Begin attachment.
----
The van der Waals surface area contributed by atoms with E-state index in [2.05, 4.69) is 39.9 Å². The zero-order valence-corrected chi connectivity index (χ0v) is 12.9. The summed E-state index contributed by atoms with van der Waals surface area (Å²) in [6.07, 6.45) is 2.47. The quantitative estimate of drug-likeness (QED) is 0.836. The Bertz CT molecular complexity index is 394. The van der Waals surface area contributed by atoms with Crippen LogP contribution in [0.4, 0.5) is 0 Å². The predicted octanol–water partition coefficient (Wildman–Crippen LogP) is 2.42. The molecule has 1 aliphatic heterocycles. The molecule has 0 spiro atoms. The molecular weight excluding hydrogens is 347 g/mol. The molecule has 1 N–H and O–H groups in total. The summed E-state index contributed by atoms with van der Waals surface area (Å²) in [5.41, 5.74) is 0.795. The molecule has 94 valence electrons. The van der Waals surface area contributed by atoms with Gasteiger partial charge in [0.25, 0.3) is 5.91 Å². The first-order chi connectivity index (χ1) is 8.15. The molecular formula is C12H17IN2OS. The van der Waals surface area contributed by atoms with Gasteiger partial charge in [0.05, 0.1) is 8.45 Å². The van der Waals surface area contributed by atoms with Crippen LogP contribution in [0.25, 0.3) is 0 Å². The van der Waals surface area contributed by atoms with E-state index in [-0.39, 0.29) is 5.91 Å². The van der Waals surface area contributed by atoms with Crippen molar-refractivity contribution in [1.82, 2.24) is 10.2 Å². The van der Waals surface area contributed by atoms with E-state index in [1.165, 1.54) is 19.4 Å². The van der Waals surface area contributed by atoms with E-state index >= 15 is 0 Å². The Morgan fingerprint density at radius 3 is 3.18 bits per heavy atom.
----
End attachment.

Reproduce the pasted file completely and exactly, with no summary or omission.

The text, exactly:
The van der Waals surface area contributed by atoms with E-state index in [2.05, 4.69) is 39.9 Å². The zero-order valence-corrected chi connectivity index (χ0v) is 12.9. The summed E-state index contributed by atoms with van der Waals surface area (Å²) in [6.07, 6.45) is 2.47. The quantitative estimate of drug-likeness (QED) is 0.836. The Bertz CT molecular complexity index is 394. The van der Waals surface area contributed by atoms with Crippen LogP contribution in [0.4, 0.5) is 0 Å². The predicted octanol–water partition coefficient (Wildman–Crippen LogP) is 2.42. The molecule has 1 aliphatic heterocycles. The molecule has 0 spiro atoms. The molecular weight excluding hydrogens is 347 g/mol. The molecule has 1 N–H and O–H groups in total. The summed E-state index contributed by atoms with van der Waals surface area (Å²) in [5.41, 5.74) is 0.795. The molecule has 94 valence electrons. The van der Waals surface area contributed by atoms with Gasteiger partial charge in [0.25, 0.3) is 5.91 Å². The first-order chi connectivity index (χ1) is 8.15. The molecular formula is C12H17IN2OS. The van der Waals surface area contributed by atoms with Gasteiger partial charge in [0.05, 0.1) is 8.45 Å². The van der Waals surface area contributed by atoms with Crippen LogP contribution in [0.25, 0.3) is 0 Å². The van der Waals surface area contributed by atoms with E-state index in [-0.39, 0.29) is 5.91 Å². The van der Waals surface area contributed by atoms with Crippen molar-refractivity contribution in [1.82, 2.24) is 10.2 Å². The van der Waals surface area contributed by atoms with E-state index in [1.165, 1.54) is 19.4 Å². The van der Waals surface area contributed by atoms with E-state index >= 15 is 0 Å². The Morgan fingerprint density at radius 3 is 3.18 bits per heavy atom.